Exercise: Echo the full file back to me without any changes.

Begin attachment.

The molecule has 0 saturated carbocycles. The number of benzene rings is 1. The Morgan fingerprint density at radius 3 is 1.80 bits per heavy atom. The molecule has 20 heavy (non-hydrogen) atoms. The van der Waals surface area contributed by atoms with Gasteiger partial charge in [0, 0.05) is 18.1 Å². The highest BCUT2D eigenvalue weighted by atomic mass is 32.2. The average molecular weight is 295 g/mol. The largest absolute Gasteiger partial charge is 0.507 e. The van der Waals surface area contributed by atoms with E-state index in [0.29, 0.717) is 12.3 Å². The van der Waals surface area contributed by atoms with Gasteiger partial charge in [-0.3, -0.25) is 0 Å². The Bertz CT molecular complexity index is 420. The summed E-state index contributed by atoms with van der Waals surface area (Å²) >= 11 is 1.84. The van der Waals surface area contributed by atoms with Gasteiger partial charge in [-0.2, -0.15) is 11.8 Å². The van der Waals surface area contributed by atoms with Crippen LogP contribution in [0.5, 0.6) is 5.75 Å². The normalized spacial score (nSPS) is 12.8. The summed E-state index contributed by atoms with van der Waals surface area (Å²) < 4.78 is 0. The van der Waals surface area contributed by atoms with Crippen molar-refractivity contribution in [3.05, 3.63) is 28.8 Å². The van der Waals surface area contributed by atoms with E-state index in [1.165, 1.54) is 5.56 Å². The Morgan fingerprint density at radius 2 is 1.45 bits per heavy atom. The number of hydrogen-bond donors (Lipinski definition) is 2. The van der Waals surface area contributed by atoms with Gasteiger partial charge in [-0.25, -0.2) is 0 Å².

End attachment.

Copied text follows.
The molecule has 0 saturated carbocycles. The number of benzene rings is 1. The Morgan fingerprint density at radius 3 is 1.80 bits per heavy atom. The molecule has 20 heavy (non-hydrogen) atoms. The van der Waals surface area contributed by atoms with Gasteiger partial charge in [0, 0.05) is 18.1 Å². The highest BCUT2D eigenvalue weighted by atomic mass is 32.2. The average molecular weight is 295 g/mol. The largest absolute Gasteiger partial charge is 0.507 e. The van der Waals surface area contributed by atoms with E-state index in [0.29, 0.717) is 12.3 Å². The van der Waals surface area contributed by atoms with Gasteiger partial charge in [-0.3, -0.25) is 0 Å². The Bertz CT molecular complexity index is 420. The summed E-state index contributed by atoms with van der Waals surface area (Å²) >= 11 is 1.84. The van der Waals surface area contributed by atoms with Gasteiger partial charge in [-0.2, -0.15) is 11.8 Å². The van der Waals surface area contributed by atoms with Crippen LogP contribution in [0.5, 0.6) is 5.75 Å². The normalized spacial score (nSPS) is 12.8. The summed E-state index contributed by atoms with van der Waals surface area (Å²) < 4.78 is 0. The van der Waals surface area contributed by atoms with Crippen molar-refractivity contribution in [3.05, 3.63) is 28.8 Å². The van der Waals surface area contributed by atoms with E-state index in [1.165, 1.54) is 5.56 Å². The Morgan fingerprint density at radius 2 is 1.45 bits per heavy atom. The number of hydrogen-bond donors (Lipinski definition) is 2. The van der Waals surface area contributed by atoms with Gasteiger partial charge in [-0.25, -0.2) is 0 Å².